Centenary of Canberra, 23 May 2011
When Canberra turns on its charm and offers that perfect day—the sun shines, the water glistens and the temperature is neither too cold nor too hot—it is easy to see how this city charmed the federal parliamentarians who visited in 1906 and 1907 on their tour of potential sites for the new nation's capital. Originally Canberra was not the preferred location of either the media or the politicians. But for the perfect Canberra day on 13 August 1906 and then again on 23 August 1907, the parochial interests of a Premier and the change of heart invoked by a Victorian senator, our nation's capital could have been somewhere entirely different.
On 23 May 1912, entry No. 29 by Walter Burley Griffin, a landscape architect from Chicago, Illinois, was declared the winner of the competition to design Australia's new federal capital. Walter Burley Griffin heard about the Australian government's competition to design the national capital while on honeymoon with his wife, Marion, in 1911. Although it was Walter's name that headed the entry, theirs was very much a collaborative effort. Without Marion's elegant drawings, it is unlikely that Walter's design would have grabbed the judges and lifted it above the 136 other entries in the competition. The winning design incorporated leading international ideas of the day in the science of town planning, such as the 'city beautiful' and 'garden city' movements. Yet, for the city to flourish, Griffin believed it also needed a community with 'great democratic civic ideals'. He wanted Australia's capital to be a place where citizens enjoyed a high quality of life based on 'egalitarian legislation, genuine public spirit and organic, scientific cities'. The 13th March 2013 marks the Centenary of Canberra. The Australian government recognises the national importance of the Centenary of Canberra as the national capital. We have been working closely with the ACT government to develop a program of events in the lead-up to and in the centenary year. The Australian and ACT governments have established an intergovernmental working group under an agreement signed in December 2008.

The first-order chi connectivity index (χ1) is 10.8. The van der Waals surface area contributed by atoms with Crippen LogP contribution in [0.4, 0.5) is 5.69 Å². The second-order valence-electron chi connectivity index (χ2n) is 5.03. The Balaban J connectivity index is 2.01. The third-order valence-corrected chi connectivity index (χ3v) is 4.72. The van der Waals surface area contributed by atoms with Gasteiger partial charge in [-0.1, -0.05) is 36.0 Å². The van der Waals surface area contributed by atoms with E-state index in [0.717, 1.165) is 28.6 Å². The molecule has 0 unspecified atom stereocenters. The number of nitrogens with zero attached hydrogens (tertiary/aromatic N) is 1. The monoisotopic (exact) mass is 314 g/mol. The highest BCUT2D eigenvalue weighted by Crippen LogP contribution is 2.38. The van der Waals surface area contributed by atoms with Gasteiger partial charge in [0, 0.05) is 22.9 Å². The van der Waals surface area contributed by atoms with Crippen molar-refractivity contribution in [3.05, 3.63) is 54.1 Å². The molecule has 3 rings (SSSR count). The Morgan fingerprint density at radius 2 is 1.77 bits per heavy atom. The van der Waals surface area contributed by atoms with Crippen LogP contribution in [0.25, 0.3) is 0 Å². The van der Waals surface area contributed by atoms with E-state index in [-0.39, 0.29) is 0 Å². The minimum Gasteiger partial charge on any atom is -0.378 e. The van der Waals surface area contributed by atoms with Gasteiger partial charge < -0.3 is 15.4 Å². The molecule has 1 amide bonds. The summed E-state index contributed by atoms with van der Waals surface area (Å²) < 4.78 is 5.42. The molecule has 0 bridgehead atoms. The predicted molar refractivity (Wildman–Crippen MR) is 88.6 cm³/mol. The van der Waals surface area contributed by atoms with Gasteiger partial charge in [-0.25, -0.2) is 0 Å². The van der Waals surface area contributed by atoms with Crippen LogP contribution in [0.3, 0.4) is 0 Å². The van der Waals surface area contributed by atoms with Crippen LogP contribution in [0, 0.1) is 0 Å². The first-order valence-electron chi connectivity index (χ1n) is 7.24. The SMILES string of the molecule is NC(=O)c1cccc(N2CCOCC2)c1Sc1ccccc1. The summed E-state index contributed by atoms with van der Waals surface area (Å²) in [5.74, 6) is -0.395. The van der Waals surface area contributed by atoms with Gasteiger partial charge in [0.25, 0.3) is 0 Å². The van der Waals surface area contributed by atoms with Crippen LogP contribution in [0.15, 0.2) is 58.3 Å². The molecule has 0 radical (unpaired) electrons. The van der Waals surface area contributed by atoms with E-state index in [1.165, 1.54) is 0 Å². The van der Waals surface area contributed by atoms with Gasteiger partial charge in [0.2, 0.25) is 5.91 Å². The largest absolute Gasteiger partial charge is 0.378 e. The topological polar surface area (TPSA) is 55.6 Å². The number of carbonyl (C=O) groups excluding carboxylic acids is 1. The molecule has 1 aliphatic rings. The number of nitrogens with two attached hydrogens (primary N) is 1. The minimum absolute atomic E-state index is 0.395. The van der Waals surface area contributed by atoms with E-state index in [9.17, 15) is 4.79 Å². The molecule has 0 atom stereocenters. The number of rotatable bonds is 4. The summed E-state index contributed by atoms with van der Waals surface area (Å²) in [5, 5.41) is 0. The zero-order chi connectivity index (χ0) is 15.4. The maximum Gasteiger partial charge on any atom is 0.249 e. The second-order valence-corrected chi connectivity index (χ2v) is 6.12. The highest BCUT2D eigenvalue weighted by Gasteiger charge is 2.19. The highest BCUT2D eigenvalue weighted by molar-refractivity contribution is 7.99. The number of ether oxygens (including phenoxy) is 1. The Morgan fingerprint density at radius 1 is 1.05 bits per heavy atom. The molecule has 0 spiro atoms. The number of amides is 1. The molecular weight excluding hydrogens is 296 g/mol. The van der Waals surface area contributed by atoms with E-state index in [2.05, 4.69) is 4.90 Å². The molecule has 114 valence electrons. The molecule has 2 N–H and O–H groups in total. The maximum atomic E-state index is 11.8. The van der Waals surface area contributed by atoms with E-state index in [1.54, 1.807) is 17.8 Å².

Along with the support of the Centenary of Canberra creative director, Robyn Archer, the working group have identified centenary national program activities, activities that have national reach and engage communities right around Australia, not just residents of the ACT. For example, the draft program includes the construction of the Canberra Centenary Walking and Cycling Trail. The trail will guide walkers and cyclists through urban and nearby rural areas, incorporating a variety of iconic and lesser known locations that tell the story of Canberra. The ideal for the trail was raised from community submissions received as part of the Canberra 100 call for centenary projects. Taking in existing fire and walking trails, it will merge with new ones. It will start here at Parliament House and loop around the ACT through locations including Anzac Parade, the Australian War Memorial, Lake Burley Griffin, Mount Ainslie, Mount Taylor, Red Hill, the National Arboretum, Stromlo Forest Park and Mulligans Flat Sanctuary. A result of the partnership between the Australian government and the ACT community, the Centenary Trail will be a gift to Canberra and visitors to our city for years to come.
The Australian government's commitment to the Centenary of Canberra is evidenced by the recent announcement in its 2011-12 budget of $6 million over three years as a contribution to the centenary national program. The Australian and ACT governments are keen to collaborate with all stakeholders to ensure the success of this activity and the entire national program. The final size and shape of the program is currently being negotiated with the ACT.
Our national capital is a source of pride for all Australians. The Centenary of Canberra is a unique opportunity to celebrate this historic moment and for the Australian government to continue its conversation with the Australian people about the kind of nation we want over the next 100 years. As the federal member for Fraser and father of two young boys who proudly call Canberra home, I welcome the positive attention being paid to this city by the member for Menzies. I would also encourage the opposition to support the initiatives being put in place by the Australian government to celebrate the Centenary of Canberra, such as the Centenary Trail and new investments in the National Arboretum. I know they will join other national institutions in enriching the lives of the city and the nation.
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